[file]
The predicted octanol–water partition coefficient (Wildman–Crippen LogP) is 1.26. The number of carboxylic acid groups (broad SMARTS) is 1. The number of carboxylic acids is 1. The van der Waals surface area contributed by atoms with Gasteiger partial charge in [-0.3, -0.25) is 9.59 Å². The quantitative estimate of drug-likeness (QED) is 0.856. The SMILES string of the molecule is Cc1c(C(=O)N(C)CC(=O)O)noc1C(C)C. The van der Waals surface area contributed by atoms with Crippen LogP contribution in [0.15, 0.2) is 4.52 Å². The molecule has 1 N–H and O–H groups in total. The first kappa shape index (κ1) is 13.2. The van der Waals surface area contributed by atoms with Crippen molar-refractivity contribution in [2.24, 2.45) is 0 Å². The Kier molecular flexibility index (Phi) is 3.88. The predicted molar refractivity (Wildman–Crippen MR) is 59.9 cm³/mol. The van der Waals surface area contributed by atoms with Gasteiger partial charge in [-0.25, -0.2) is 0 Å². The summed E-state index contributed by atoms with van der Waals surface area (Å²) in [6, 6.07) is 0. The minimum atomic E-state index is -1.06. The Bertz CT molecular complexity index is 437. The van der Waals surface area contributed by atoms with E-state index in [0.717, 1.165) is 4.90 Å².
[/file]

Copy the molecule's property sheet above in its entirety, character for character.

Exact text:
The predicted octanol–water partition coefficient (Wildman–Crippen LogP) is 1.26. The number of carboxylic acid groups (broad SMARTS) is 1. The number of carboxylic acids is 1. The van der Waals surface area contributed by atoms with Gasteiger partial charge in [-0.3, -0.25) is 9.59 Å². The quantitative estimate of drug-likeness (QED) is 0.856. The SMILES string of the molecule is Cc1c(C(=O)N(C)CC(=O)O)noc1C(C)C. The van der Waals surface area contributed by atoms with Crippen LogP contribution in [0.15, 0.2) is 4.52 Å². The molecule has 1 N–H and O–H groups in total. The first kappa shape index (κ1) is 13.2. The van der Waals surface area contributed by atoms with Crippen molar-refractivity contribution in [2.24, 2.45) is 0 Å². The Kier molecular flexibility index (Phi) is 3.88. The predicted molar refractivity (Wildman–Crippen MR) is 59.9 cm³/mol. The van der Waals surface area contributed by atoms with Gasteiger partial charge in [-0.25, -0.2) is 0 Å². The summed E-state index contributed by atoms with van der Waals surface area (Å²) in [6, 6.07) is 0. The minimum atomic E-state index is -1.06. The Bertz CT molecular complexity index is 437. The van der Waals surface area contributed by atoms with E-state index in [0.717, 1.165) is 4.90 Å².